Wood Thrush Research Using Geolocators

A Woodthrush with a new geolocator.

A wood thrush with a new geolocator.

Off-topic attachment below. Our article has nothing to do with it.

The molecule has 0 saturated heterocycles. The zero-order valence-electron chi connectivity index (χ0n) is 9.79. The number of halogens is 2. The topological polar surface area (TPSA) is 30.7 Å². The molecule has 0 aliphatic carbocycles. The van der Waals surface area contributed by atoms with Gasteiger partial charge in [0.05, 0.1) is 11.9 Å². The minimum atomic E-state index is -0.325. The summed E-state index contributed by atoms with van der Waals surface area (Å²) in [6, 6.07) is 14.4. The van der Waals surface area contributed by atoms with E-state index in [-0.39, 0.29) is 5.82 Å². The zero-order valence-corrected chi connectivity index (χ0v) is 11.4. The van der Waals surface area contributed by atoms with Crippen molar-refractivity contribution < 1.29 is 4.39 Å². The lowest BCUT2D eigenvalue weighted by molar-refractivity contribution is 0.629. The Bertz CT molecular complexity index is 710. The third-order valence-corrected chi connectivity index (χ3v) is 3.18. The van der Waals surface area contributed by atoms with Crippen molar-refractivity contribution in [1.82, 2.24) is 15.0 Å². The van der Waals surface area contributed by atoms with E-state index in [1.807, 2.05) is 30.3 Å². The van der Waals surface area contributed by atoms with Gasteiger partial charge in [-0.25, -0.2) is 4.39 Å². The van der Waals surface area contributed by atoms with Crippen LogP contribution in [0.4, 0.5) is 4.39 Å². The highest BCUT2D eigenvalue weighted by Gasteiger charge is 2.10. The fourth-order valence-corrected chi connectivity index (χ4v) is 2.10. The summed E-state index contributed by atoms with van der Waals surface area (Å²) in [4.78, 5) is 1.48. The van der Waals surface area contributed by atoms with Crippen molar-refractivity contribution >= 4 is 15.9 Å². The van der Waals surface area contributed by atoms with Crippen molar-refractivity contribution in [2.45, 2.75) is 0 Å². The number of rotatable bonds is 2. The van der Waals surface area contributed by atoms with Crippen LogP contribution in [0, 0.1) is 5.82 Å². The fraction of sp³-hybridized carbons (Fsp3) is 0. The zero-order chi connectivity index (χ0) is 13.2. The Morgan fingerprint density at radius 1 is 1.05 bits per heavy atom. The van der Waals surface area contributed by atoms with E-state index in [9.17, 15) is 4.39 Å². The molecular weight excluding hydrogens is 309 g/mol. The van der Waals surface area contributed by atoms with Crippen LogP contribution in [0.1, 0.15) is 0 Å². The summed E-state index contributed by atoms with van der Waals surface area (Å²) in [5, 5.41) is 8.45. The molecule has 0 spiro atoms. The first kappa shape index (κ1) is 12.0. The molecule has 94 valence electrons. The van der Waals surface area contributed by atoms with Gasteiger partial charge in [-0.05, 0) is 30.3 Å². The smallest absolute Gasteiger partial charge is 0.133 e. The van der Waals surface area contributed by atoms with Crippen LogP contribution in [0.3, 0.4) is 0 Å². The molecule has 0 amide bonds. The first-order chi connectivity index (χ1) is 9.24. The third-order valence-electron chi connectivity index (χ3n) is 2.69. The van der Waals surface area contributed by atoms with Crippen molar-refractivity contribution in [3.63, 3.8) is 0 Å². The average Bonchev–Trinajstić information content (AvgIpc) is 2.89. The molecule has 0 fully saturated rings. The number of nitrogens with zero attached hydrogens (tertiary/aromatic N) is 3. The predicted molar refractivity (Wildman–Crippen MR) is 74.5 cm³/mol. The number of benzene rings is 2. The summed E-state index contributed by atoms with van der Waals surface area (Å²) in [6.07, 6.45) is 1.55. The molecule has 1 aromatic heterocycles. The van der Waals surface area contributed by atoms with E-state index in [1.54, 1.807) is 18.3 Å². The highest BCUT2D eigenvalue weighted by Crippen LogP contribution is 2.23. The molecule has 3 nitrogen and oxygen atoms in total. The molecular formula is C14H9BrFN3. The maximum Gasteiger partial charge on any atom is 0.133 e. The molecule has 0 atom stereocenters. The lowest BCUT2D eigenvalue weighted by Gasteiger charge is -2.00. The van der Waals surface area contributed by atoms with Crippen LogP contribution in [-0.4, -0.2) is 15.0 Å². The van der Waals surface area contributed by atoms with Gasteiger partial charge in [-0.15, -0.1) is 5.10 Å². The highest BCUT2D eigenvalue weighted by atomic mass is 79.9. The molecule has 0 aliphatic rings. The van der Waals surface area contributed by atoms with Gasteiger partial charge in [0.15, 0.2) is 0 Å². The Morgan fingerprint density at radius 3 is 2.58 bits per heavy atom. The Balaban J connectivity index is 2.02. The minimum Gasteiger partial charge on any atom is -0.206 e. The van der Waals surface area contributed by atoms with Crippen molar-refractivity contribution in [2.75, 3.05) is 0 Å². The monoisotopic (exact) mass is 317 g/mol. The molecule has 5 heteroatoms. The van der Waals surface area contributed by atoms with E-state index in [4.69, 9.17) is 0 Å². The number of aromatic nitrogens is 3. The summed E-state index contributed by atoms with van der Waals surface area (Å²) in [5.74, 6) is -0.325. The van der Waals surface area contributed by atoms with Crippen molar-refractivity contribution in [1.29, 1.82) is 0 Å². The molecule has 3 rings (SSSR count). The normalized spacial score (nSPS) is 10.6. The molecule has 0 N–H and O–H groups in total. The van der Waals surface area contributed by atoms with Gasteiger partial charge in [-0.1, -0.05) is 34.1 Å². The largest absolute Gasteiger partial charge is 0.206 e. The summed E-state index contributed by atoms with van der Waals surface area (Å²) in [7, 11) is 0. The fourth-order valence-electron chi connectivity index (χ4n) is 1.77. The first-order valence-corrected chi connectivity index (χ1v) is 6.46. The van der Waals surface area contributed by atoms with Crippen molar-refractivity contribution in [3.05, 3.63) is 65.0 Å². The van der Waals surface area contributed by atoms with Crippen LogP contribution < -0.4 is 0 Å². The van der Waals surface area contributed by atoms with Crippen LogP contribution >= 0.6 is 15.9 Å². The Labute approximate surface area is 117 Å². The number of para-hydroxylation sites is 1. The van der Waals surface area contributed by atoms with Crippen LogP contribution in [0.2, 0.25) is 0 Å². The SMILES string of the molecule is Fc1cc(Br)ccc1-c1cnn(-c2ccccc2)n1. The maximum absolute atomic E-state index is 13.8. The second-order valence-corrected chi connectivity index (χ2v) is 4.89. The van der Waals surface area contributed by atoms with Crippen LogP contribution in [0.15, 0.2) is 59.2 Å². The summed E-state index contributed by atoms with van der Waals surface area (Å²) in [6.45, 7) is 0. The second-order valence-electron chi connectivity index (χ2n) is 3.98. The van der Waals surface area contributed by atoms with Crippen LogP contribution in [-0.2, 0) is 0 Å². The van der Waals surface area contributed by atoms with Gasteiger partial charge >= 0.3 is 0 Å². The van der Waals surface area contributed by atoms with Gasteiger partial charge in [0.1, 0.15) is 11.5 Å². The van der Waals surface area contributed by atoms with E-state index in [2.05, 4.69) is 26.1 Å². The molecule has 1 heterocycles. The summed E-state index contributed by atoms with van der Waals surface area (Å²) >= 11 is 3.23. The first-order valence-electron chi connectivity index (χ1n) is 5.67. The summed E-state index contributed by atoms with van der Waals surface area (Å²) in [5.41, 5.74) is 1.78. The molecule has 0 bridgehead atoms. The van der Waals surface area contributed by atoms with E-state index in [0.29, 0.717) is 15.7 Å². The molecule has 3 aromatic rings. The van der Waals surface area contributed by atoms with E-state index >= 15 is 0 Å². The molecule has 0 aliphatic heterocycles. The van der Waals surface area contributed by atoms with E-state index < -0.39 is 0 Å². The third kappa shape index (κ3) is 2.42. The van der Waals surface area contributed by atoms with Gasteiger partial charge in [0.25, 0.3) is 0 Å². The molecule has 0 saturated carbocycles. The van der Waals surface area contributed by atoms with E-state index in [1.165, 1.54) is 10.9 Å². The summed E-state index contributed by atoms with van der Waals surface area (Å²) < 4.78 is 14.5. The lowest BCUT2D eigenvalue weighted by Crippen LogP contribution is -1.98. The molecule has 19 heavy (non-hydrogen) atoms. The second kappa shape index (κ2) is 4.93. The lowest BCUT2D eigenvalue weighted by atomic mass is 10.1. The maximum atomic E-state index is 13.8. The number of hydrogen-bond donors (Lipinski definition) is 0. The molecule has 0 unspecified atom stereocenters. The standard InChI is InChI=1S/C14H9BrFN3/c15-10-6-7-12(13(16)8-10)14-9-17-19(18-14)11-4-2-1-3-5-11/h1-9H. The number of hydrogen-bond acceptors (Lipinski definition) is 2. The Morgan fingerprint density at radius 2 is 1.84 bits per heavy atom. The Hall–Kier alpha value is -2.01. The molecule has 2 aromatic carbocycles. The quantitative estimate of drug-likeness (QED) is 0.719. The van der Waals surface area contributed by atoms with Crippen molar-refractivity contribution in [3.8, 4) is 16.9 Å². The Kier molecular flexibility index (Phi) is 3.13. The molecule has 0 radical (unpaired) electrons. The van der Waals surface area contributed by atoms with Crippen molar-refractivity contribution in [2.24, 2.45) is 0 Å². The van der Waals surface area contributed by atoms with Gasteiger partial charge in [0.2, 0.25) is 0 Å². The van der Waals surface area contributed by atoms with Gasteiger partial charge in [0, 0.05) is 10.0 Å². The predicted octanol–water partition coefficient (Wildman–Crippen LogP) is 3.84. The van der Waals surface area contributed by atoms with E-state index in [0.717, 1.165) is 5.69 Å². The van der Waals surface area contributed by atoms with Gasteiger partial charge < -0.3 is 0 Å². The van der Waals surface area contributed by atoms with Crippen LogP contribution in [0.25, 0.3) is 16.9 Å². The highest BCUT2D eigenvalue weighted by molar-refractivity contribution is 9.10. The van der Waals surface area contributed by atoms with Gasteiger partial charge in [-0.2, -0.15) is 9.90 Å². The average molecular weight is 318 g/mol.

This year at BFREE we have two researching groups that are here to study a bird called the wood thrush. This bird is a declining threatened species that lives in the US and Canada, but during the winter months, it migrates down to Belize and other Central American countries for warmer weather. Emily McKinnon and Kevin Fraser are the members of one such research group. Emily is completing her final year of banding birds here. For the past 3 years, she has come to BFREE and has been putting geolocators onto the birds. These devices use light sensors and a calendar to determine the latitude and longitude of the bird. Described as little bird backpack, the device is almost invisible underneath the birds plumage. After getting a geolocator, the wood thrush are then released and they complete their migration back North with their backpacks recording their migration pattern from and back to BFREE. When the birds arrive back at BFREE, so do Kevin and Emily. They come back and catch the birds once more, trying to recollect the locators and the information stored on them. Some years the return rate has been very low and they only get one or two out of the forty locators they put out the previous year, but other years, like this one, they get back over 10 locators along with some from previous years with multiple migrations worth of information on them. Emily’s research will be using data from the geolocators to discuss the migratory patterns of these birds and their likelihood of returning to the same breeding ground year after year. Some birds captured multiple years after the geolocators were place on them have data showing the bird returning to the exact same place in North America. Even at BFREE, some of the birds are caught in the same net they were caught in previously. Through Emily and Kevin’s research, we are learning about patterns in bird that have never been explored in depth before.

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